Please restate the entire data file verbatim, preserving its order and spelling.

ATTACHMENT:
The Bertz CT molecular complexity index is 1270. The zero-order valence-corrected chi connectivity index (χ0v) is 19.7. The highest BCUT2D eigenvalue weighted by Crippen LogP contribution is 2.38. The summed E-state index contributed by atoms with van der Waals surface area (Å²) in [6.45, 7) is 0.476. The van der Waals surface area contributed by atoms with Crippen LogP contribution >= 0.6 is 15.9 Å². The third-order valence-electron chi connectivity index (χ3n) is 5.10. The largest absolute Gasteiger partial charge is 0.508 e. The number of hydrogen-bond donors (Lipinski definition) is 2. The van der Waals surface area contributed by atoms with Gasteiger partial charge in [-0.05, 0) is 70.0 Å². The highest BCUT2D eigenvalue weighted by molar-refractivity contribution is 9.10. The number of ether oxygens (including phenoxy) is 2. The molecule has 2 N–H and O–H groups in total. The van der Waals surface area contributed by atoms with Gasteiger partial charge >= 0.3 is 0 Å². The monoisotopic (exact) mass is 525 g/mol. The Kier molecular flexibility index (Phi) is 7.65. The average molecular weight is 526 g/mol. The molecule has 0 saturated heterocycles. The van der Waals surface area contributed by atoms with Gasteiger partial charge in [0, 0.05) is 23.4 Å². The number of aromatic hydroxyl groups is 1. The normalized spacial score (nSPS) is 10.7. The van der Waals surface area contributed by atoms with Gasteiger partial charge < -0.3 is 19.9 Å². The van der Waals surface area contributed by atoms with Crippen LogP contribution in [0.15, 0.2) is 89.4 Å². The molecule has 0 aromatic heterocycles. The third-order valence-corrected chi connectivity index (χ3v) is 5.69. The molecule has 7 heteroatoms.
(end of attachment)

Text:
The Bertz CT molecular complexity index is 1270. The zero-order valence-corrected chi connectivity index (χ0v) is 19.7. The highest BCUT2D eigenvalue weighted by Crippen LogP contribution is 2.38. The summed E-state index contributed by atoms with van der Waals surface area (Å²) in [6.45, 7) is 0.476. The van der Waals surface area contributed by atoms with Crippen LogP contribution >= 0.6 is 15.9 Å². The third-order valence-electron chi connectivity index (χ3n) is 5.10. The largest absolute Gasteiger partial charge is 0.508 e. The number of hydrogen-bond donors (Lipinski definition) is 2. The van der Waals surface area contributed by atoms with Gasteiger partial charge in [-0.05, 0) is 70.0 Å². The highest BCUT2D eigenvalue weighted by molar-refractivity contribution is 9.10. The number of ether oxygens (including phenoxy) is 2. The molecule has 2 N–H and O–H groups in total. The van der Waals surface area contributed by atoms with Gasteiger partial charge >= 0.3 is 0 Å². The monoisotopic (exact) mass is 525 g/mol. The Kier molecular flexibility index (Phi) is 7.65. The average molecular weight is 526 g/mol. The molecule has 0 saturated heterocycles. The van der Waals surface area contributed by atoms with Gasteiger partial charge in [0, 0.05) is 23.4 Å². The number of aromatic hydroxyl groups is 1. The normalized spacial score (nSPS) is 10.7. The van der Waals surface area contributed by atoms with Gasteiger partial charge < -0.3 is 19.9 Å². The van der Waals surface area contributed by atoms with Crippen LogP contribution in [0.15, 0.2) is 89.4 Å². The molecule has 0 aromatic heterocycles. The third-order valence-corrected chi connectivity index (χ3v) is 5.69. The molecule has 7 heteroatoms.